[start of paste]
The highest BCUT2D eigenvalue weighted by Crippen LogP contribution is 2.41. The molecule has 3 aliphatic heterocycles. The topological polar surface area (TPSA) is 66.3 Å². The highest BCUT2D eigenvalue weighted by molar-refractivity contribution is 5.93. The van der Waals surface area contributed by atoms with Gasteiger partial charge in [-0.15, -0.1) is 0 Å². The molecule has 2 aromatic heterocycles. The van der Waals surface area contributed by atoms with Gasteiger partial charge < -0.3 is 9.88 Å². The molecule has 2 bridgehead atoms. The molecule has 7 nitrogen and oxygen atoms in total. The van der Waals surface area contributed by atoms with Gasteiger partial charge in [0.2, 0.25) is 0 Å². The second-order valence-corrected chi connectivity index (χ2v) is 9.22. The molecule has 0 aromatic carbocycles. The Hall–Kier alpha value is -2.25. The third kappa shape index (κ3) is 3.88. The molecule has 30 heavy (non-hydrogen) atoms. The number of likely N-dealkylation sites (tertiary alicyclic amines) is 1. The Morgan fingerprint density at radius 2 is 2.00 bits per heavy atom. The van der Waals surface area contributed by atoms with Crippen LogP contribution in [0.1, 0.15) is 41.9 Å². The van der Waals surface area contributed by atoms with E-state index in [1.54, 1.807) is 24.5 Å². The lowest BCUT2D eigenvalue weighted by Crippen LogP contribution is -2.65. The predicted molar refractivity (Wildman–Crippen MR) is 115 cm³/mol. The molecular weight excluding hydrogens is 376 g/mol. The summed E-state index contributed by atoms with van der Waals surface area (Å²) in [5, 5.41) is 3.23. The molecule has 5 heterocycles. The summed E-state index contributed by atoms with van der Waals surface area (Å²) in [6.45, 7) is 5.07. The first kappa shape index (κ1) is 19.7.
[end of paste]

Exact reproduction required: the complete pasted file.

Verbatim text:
The highest BCUT2D eigenvalue weighted by Crippen LogP contribution is 2.41. The molecule has 3 aliphatic heterocycles. The topological polar surface area (TPSA) is 66.3 Å². The highest BCUT2D eigenvalue weighted by molar-refractivity contribution is 5.93. The van der Waals surface area contributed by atoms with Gasteiger partial charge in [-0.15, -0.1) is 0 Å². The molecule has 2 aromatic heterocycles. The van der Waals surface area contributed by atoms with Gasteiger partial charge < -0.3 is 9.88 Å². The molecule has 2 bridgehead atoms. The molecule has 7 nitrogen and oxygen atoms in total. The van der Waals surface area contributed by atoms with Gasteiger partial charge in [0.2, 0.25) is 0 Å². The second-order valence-corrected chi connectivity index (χ2v) is 9.22. The molecule has 0 aromatic carbocycles. The Hall–Kier alpha value is -2.25. The third kappa shape index (κ3) is 3.88. The molecule has 30 heavy (non-hydrogen) atoms. The number of likely N-dealkylation sites (tertiary alicyclic amines) is 1. The Morgan fingerprint density at radius 2 is 2.00 bits per heavy atom. The van der Waals surface area contributed by atoms with Crippen LogP contribution in [0.1, 0.15) is 41.9 Å². The van der Waals surface area contributed by atoms with E-state index in [1.54, 1.807) is 24.5 Å². The lowest BCUT2D eigenvalue weighted by Crippen LogP contribution is -2.65. The predicted molar refractivity (Wildman–Crippen MR) is 115 cm³/mol. The molecular weight excluding hydrogens is 376 g/mol. The summed E-state index contributed by atoms with van der Waals surface area (Å²) in [5, 5.41) is 3.23. The molecule has 5 heterocycles. The summed E-state index contributed by atoms with van der Waals surface area (Å²) in [6.45, 7) is 5.07. The first kappa shape index (κ1) is 19.7.